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Published: April 10, 2002

 
 

Once Upon a Time

In business, stories are useful in many kinds of communication — to explain, inspire, educate, train, convince, schmooze, mentor, and, obviously, entertain. Stories used in a business context are perhaps most widely thought of as a means to sustain company cultures. Hero stories abound in corporations, for example, stressing integrity in the face of an ethical dilemma; extraordinary service that delights and surprises the customer; and empathy and kindness extended to employees by their leaders.

Peg C. Neuhauser, author of Corporate Legends & Lore: The Power of Storytelling as a Management Tool, tells the story of the hospital CEO who visited shivering steelworkers who were erecting an addition to the hospital in the middle of winter. He took pity on their discomfort and installed free coffee and hot-chocolate vending machines at the outdoor work site. In so doing, the CEO reinforced the caring culture he nurtured inside the hospital. Ms. Neuhauser says such stories become part of the “sacred bundle” of tales that guide employees in how to act toward customers, vendors, and each other.

Yiannis Gabriel, author of Storytelling in Organizations: Facts, Fictions, and Fantasies, suggests the power of culture-reinforcing tales. One of his stories goes like this: A new CEO has just joined a struggling corporation. Right before meeting with his vice presidents, he uproots a sign in the parking lot that reads “reserved for the CEO.” He throws it on the table at the meeting and asks who put up the sign — and all the other signs reserving spots for the VPs. “This is not the kind of leadership I will have around here,” he says. By week’s end, he fires the offending executive.

Perhaps the most powerful role of stories today is to ignite and drive changes in management policy and practices. Mr. Denning describes his use of stories — imaginative anecdotes, really — to change his organization from being solely a lender of money to also offering its expertise in project implementation. The World Bank’s clients, the poor nations of the world, need more than loans these days; they need knowledge about how to use those loans wisely. To help staff visualize what it means to provide implementation knowledge to clients, Mr. Denning relied on what he calls “springboard stories” — “sketchy vignettes that suggested a new vision and set of values for future client service.”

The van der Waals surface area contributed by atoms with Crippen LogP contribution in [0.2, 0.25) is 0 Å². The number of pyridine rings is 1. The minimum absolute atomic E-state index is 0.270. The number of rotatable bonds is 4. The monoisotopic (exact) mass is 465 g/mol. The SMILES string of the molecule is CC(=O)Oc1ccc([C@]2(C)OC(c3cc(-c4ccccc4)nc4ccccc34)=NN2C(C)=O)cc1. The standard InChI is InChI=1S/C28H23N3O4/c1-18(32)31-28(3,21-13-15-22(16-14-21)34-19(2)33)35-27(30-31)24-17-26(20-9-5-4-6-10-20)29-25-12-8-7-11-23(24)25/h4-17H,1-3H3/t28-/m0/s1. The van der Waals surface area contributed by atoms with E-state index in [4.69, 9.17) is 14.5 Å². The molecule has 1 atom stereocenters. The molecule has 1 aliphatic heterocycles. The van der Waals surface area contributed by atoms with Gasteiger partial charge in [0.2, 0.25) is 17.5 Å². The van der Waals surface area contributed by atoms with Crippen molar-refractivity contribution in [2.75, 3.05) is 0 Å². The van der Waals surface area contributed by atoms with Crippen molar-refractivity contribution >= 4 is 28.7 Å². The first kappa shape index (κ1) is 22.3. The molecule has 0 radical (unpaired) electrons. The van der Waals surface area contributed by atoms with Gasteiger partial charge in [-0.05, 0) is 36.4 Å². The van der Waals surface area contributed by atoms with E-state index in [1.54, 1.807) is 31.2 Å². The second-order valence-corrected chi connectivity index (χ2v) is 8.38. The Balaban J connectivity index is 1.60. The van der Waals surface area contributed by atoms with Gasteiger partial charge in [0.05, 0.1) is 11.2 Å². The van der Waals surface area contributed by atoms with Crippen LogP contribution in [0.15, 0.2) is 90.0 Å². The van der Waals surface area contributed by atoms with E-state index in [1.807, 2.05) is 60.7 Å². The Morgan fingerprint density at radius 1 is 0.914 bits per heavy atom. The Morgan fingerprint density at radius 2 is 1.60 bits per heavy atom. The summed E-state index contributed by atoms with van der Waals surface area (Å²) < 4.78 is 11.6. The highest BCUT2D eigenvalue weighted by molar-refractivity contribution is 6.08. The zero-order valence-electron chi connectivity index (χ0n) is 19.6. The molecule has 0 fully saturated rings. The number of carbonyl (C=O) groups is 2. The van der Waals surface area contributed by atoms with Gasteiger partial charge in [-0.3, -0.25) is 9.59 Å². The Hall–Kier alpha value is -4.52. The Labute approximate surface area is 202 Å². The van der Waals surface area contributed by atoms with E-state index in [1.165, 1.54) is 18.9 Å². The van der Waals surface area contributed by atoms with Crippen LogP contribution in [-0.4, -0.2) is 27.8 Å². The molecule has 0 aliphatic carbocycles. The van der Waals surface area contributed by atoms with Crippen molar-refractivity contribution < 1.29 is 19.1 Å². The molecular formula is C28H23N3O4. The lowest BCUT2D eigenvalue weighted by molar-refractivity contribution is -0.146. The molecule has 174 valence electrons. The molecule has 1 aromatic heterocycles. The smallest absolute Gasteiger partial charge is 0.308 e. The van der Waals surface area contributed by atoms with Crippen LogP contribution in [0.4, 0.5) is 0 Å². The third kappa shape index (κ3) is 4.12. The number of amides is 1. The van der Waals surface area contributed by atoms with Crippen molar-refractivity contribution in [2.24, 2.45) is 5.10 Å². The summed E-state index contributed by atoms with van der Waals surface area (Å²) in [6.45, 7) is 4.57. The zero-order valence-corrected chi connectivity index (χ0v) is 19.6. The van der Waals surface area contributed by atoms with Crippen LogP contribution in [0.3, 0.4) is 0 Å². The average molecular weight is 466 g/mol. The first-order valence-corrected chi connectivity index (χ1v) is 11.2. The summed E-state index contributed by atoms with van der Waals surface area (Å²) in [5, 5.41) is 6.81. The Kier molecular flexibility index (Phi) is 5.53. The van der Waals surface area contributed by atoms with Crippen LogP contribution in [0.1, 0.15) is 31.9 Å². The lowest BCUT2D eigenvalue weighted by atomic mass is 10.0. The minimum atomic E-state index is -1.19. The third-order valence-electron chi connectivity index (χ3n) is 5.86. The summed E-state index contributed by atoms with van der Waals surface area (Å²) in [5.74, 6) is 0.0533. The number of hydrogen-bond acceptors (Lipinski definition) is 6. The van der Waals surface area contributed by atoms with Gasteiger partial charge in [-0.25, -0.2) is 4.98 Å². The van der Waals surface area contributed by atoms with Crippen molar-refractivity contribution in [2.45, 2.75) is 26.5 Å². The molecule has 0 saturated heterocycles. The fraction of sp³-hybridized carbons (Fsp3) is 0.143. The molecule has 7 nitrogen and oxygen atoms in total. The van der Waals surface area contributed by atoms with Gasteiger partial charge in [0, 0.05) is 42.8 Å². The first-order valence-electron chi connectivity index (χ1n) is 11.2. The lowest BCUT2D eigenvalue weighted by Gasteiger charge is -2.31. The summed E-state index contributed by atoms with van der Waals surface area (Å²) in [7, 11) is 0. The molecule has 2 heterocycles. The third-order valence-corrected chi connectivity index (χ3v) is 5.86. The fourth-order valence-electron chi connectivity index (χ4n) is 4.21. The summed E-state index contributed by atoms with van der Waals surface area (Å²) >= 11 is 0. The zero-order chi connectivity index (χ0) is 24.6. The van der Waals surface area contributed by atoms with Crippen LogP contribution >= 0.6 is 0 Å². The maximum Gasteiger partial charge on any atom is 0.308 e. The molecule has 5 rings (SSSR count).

Mr. Denning’s goal was ambitious. He wanted the anecdotes he told to stir fresh ideas among the staff about how, placed in analogous situations, they would triumph over problems similar to those described in the stories. Yet Mr. Denning says the story he used in 1996 to launch his change effort was based on the slimmest material. It didn’t even come from the World Bank. A colleague told Mr. Denning how a health worker in Kamana, Zambia, was struggling to find a solution for treating malaria. In this tiny and remote rural town, the health worker logged on to the Web site of the U.S.’s Centers for Disease Control and Prevention and got an answer.

“This true story happened, not, as if in a fantasy, in 2015, but in June 1995,” Mr. Denning recounted. “This is not a rich country: It is Zambia, one of the least developed countries in the world. But the most striking aspect of the picture is this: [The World Bank] doesn’t have its know-how and expertise organized so that someone like the health worker in Zambia can have access to it. But just imagine if it did!”

Mr. Denning knew he didn’t have to spell out his entire message. World Bank employees, who work in the most impoverished locales on earth, could picture themselves elbow to elbow with poor professionals like that health worker. They knew what it was like to be asked a question by a local worker and not be able to give the kind of answers expected from a World Bank employee. By helping employees paint this scene in their minds, Mr. Denning made them realize that the status quo was untenable, which encouraged them to take action.

 
 
 
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